Reefs are valuable real estate, so giant moray eels don’t take kindly to intruders. And electric eels are…yes, of course, shocking.
Disarming a trap in a wizard’s lair saves adventurers from a watery doom. It also sets off a magical surge in the next room. The surge manages to both trigger the decanter of endless water that was a component of the trap and kill an apprentice doing lab work. His falling body breaks a tank containing electric eels, spilling them into the deepening cascade of water. The party must now ford past the excited eels to shut off the decanter.
When their skiff capsizes, a party of explorers finds themselves in the midst of a death’s head jellyfish swarm. A short half-swim/half-clamber will have them on the lee side of the reef, safe from the jellyfish but alarming a pair of giant moray eels.
A jungle temple complex turns out to be flooded up to waist-height thanks to the monsoon season. This means negotiating tlachtli courtyards filled with zombie ballplayers and electric eels. River drakes come to feed on both, and they interpret any action taken by humanoids against their meals, even in self-defense, as theft.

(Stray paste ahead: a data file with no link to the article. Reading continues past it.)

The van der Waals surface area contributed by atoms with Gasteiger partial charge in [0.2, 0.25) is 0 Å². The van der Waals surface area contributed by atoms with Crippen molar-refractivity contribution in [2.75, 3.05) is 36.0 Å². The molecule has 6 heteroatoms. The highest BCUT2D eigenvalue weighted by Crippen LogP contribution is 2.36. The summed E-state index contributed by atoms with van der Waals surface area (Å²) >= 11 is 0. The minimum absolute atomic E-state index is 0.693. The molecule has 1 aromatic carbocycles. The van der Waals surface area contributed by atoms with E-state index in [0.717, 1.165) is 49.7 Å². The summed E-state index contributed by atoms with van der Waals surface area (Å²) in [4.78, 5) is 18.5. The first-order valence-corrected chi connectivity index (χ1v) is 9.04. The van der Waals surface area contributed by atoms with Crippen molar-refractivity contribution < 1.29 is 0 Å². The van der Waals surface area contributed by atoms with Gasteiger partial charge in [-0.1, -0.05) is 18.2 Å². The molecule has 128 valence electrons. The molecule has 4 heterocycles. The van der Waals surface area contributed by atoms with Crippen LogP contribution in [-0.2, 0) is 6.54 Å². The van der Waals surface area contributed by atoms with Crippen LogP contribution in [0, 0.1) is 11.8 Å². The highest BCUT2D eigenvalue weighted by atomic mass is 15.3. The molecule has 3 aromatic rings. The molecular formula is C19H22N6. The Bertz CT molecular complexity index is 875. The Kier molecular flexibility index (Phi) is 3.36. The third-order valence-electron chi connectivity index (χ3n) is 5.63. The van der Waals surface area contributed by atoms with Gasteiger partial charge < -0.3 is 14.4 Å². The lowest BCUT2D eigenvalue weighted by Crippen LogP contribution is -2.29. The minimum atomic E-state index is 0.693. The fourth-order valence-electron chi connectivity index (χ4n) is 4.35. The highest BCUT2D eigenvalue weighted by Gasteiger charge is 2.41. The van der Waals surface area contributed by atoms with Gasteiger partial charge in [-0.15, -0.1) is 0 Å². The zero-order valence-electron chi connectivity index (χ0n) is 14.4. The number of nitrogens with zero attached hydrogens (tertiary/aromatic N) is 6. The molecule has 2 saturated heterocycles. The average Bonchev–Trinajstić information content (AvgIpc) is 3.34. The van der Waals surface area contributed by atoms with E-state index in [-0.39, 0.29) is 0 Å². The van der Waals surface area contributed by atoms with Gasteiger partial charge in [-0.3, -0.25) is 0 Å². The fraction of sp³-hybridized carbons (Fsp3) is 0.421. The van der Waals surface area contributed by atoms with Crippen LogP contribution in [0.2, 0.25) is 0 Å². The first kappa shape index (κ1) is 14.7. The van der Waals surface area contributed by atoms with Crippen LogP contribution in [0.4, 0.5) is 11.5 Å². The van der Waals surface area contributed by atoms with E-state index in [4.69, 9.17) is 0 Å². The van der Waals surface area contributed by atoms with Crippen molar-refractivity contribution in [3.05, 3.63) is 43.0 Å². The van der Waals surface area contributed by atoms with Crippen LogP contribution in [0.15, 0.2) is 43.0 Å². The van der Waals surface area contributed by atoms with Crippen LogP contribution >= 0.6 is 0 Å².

—Pathfinder Bestiary 119
For me, electric eels were a childhood fascination—they always showed up in cartoons—but somehow I forgot about them as I grew up (in a way I never did with, say, sharks and lampreys). Maybe it was the same with you?
I have a feeling the Hollow World inspired my zombie tlatchtli players.
Meanwhile, this article at Merriam-Webster is definitely GM-friendly.